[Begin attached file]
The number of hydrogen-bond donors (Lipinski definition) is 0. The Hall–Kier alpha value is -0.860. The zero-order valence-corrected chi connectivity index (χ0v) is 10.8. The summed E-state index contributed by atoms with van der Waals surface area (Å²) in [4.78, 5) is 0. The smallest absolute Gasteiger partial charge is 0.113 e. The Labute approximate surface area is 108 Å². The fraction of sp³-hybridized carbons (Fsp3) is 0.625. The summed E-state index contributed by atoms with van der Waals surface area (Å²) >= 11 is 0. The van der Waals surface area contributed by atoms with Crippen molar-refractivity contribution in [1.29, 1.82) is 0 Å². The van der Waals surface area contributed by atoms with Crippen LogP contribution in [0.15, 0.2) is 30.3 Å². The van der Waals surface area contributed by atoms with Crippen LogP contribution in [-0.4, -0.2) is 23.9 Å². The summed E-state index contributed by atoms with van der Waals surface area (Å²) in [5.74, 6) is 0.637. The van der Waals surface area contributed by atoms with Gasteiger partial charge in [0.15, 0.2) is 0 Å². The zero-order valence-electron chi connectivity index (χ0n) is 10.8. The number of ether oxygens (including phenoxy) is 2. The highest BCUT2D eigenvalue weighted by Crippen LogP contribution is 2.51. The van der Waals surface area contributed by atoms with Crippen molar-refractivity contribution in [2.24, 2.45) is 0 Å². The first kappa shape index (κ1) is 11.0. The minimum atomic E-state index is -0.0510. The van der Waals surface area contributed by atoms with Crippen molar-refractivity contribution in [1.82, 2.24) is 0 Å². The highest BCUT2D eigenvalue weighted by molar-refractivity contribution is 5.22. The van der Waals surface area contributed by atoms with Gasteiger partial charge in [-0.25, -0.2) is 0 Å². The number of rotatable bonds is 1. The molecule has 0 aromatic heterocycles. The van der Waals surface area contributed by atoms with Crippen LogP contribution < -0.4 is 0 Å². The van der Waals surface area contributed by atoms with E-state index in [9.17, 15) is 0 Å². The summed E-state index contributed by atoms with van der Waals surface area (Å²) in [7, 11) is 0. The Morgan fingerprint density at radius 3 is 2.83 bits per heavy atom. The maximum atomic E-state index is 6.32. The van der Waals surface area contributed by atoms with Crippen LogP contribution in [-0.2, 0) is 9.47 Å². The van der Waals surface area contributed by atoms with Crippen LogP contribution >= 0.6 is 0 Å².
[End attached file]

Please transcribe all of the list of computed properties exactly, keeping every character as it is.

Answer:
The number of hydrogen-bond donors (Lipinski definition) is 0. The Hall–Kier alpha value is -0.860. The zero-order valence-corrected chi connectivity index (χ0v) is 10.8. The summed E-state index contributed by atoms with van der Waals surface area (Å²) in [4.78, 5) is 0. The smallest absolute Gasteiger partial charge is 0.113 e. The Labute approximate surface area is 108 Å². The fraction of sp³-hybridized carbons (Fsp3) is 0.625. The summed E-state index contributed by atoms with van der Waals surface area (Å²) >= 11 is 0. The van der Waals surface area contributed by atoms with Crippen molar-refractivity contribution in [1.29, 1.82) is 0 Å². The van der Waals surface area contributed by atoms with Crippen LogP contribution in [0.15, 0.2) is 30.3 Å². The van der Waals surface area contributed by atoms with Crippen LogP contribution in [-0.4, -0.2) is 23.9 Å². The summed E-state index contributed by atoms with van der Waals surface area (Å²) in [5.74, 6) is 0.637. The van der Waals surface area contributed by atoms with Gasteiger partial charge in [0.15, 0.2) is 0 Å². The zero-order valence-electron chi connectivity index (χ0n) is 10.8. The number of ether oxygens (including phenoxy) is 2. The highest BCUT2D eigenvalue weighted by Crippen LogP contribution is 2.51. The van der Waals surface area contributed by atoms with Crippen molar-refractivity contribution in [2.24, 2.45) is 0 Å². The first kappa shape index (κ1) is 11.0. The minimum atomic E-state index is -0.0510. The van der Waals surface area contributed by atoms with Crippen molar-refractivity contribution in [1.82, 2.24) is 0 Å². The highest BCUT2D eigenvalue weighted by molar-refractivity contribution is 5.22. The van der Waals surface area contributed by atoms with Gasteiger partial charge in [-0.25, -0.2) is 0 Å². The number of rotatable bonds is 1. The molecule has 0 aromatic heterocycles. The van der Waals surface area contributed by atoms with Crippen LogP contribution < -0.4 is 0 Å². The van der Waals surface area contributed by atoms with E-state index in [9.17, 15) is 0 Å². The summed E-state index contributed by atoms with van der Waals surface area (Å²) in [7, 11) is 0. The Morgan fingerprint density at radius 3 is 2.83 bits per heavy atom. The maximum atomic E-state index is 6.32. The van der Waals surface area contributed by atoms with Crippen LogP contribution in [-0.2, 0) is 9.47 Å². The van der Waals surface area contributed by atoms with Crippen LogP contribution >= 0.6 is 0 Å².